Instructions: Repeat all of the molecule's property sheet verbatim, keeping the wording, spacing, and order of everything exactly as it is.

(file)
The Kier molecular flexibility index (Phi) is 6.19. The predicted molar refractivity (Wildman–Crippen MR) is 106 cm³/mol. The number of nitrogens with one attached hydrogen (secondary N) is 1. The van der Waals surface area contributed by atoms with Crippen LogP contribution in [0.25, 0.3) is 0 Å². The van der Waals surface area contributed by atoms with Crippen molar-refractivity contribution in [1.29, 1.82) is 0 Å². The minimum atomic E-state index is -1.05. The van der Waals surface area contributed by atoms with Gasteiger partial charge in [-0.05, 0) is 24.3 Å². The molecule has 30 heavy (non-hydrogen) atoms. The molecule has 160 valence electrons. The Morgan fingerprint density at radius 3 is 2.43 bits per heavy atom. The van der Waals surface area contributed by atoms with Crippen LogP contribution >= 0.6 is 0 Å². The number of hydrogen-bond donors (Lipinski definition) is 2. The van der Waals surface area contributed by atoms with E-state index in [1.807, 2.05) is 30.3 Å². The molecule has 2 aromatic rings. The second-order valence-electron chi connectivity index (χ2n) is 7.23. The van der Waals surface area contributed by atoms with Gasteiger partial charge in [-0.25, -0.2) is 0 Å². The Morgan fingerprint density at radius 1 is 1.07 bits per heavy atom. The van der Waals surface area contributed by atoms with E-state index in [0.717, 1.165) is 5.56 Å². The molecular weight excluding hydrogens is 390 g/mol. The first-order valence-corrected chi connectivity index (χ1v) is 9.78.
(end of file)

The Kier molecular flexibility index (Phi) is 6.19. The predicted molar refractivity (Wildman–Crippen MR) is 106 cm³/mol. The number of nitrogens with one attached hydrogen (secondary N) is 1. The van der Waals surface area contributed by atoms with Crippen LogP contribution in [0.25, 0.3) is 0 Å². The van der Waals surface area contributed by atoms with Crippen molar-refractivity contribution in [1.29, 1.82) is 0 Å². The minimum atomic E-state index is -1.05. The van der Waals surface area contributed by atoms with Gasteiger partial charge in [-0.05, 0) is 24.3 Å². The molecule has 30 heavy (non-hydrogen) atoms. The molecule has 160 valence electrons. The Morgan fingerprint density at radius 3 is 2.43 bits per heavy atom. The van der Waals surface area contributed by atoms with Crippen LogP contribution >= 0.6 is 0 Å². The number of hydrogen-bond donors (Lipinski definition) is 2. The van der Waals surface area contributed by atoms with E-state index in [1.807, 2.05) is 30.3 Å². The molecule has 2 aromatic rings. The second-order valence-electron chi connectivity index (χ2n) is 7.23. The van der Waals surface area contributed by atoms with Gasteiger partial charge in [-0.25, -0.2) is 0 Å². The Morgan fingerprint density at radius 1 is 1.07 bits per heavy atom. The van der Waals surface area contributed by atoms with E-state index in [0.717, 1.165) is 5.56 Å². The molecular weight excluding hydrogens is 390 g/mol. The first-order valence-corrected chi connectivity index (χ1v) is 9.78.